New Documentary Explores How To Teach Kids About 9/11
One of the great challenges facing educators and parents on this day is how to introduce kids who were born after September 11th, 2001 to the tragic events of that day. But a new documentary airing tonight on HBO Family aims to help with this exact issue. Check out the trailer for What Happened On September 11 below.
The doc was directed and produced by Emmy-winner Amy Schatz (HBO’s Song of Parkland, The Number on Great-Grandpa’s Arm and An Apology to Elephants) in collaboration with the 9/11 Tribute Museum. Schatz told AP she was inspired to make it when a 3rd grade girl told her about a playdate where she and a friend Googled: “Sept. 11 attacks.”
“When a child does that, what he or she finds are some pretty horrific images that are not necessarily appropriate for kids,” Schatz said. “So I felt a responsibility to try to fill that void and try to give kids something that isn’t horrifying and kind of fills in the gap.”
Schatz, who has previously made docs about the Holocaust and is working on another on the Parkland shooting, said that kids she spoke with all had similar questions about why the event occurred. “You can’t protect kids from what they’re going to come across,” she said. “It seemed to me there was an opportunity to put something out there that is age-appropriate and not too scary and give them the tools they need to understand the world around them.”
Here’s some more info about the 9/11 doc:
Designed in response to children’s questions about the attacks, the film features kids in conversation with survivors and family members, historical segments, and classroom scenes exploring 9/11 through artwork and poetry. The short documentary follows students from Secaucus Middle School on a class trip to the 9/11 Tribute Museum in Lower Manhattan, where they hear personal accounts from Tribute School Group Guides Stephen Kern, who worked on the 62nd floor of the North Tower and recalls the evacuation and buildings collapse, and Matthew Crawford, whose father was a firefighter who died in the South Tower. Back in the classroom, the students create art projects and write poems about 9/11, an assignment their teachers Melissa Heintjes and Doug Depice give as part of a unique interdisciplinary approach to teaching 9/11, helping kids make an “emotional connection to history.”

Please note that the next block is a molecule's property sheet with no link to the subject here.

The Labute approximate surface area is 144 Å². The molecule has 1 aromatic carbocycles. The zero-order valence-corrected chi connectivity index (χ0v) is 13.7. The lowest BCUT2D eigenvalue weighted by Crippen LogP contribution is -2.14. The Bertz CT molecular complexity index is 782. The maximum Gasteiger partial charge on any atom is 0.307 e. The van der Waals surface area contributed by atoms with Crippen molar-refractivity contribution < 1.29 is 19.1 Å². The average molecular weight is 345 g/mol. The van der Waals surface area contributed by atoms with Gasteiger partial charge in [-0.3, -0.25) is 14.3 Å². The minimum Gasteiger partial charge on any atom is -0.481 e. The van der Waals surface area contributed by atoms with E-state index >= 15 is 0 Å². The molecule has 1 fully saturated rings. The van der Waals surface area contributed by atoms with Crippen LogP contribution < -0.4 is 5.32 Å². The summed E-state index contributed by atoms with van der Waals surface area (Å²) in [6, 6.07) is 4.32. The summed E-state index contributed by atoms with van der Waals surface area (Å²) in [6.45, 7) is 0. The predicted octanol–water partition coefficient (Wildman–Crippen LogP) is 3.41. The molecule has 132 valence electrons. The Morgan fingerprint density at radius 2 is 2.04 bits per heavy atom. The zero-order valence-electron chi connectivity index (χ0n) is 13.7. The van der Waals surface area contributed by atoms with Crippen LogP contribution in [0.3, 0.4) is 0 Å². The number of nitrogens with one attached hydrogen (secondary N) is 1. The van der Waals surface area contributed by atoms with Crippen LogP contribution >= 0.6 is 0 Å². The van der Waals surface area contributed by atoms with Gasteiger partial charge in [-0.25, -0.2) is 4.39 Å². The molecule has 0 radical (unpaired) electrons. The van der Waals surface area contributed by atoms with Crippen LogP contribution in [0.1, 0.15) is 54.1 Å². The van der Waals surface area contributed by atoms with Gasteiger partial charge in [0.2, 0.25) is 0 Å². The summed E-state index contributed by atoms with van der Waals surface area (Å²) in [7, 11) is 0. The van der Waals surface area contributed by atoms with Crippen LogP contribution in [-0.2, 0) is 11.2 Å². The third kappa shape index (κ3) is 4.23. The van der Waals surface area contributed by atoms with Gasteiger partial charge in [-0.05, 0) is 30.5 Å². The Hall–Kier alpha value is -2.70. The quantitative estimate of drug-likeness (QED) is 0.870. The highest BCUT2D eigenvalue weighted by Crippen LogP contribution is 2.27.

The 30-minute doc, aimed at kids 7 to 12 years old, debuts tonight at 6 p.m.; it is followed by a companion documentary at 9 p.m. called In the Shadow of the Towers: Stuyvesant High on 9/11, which focuses on the memories of former students at Stuyvesant High School near Ground Zero. You can see the trailer for that below.
Gothamist previously reported on how NYC educators were trying to incorporate 9/11 into their lesson plans, and the difficulty of making 9/11 relevant to their students, most of whom were born after the attacks took place.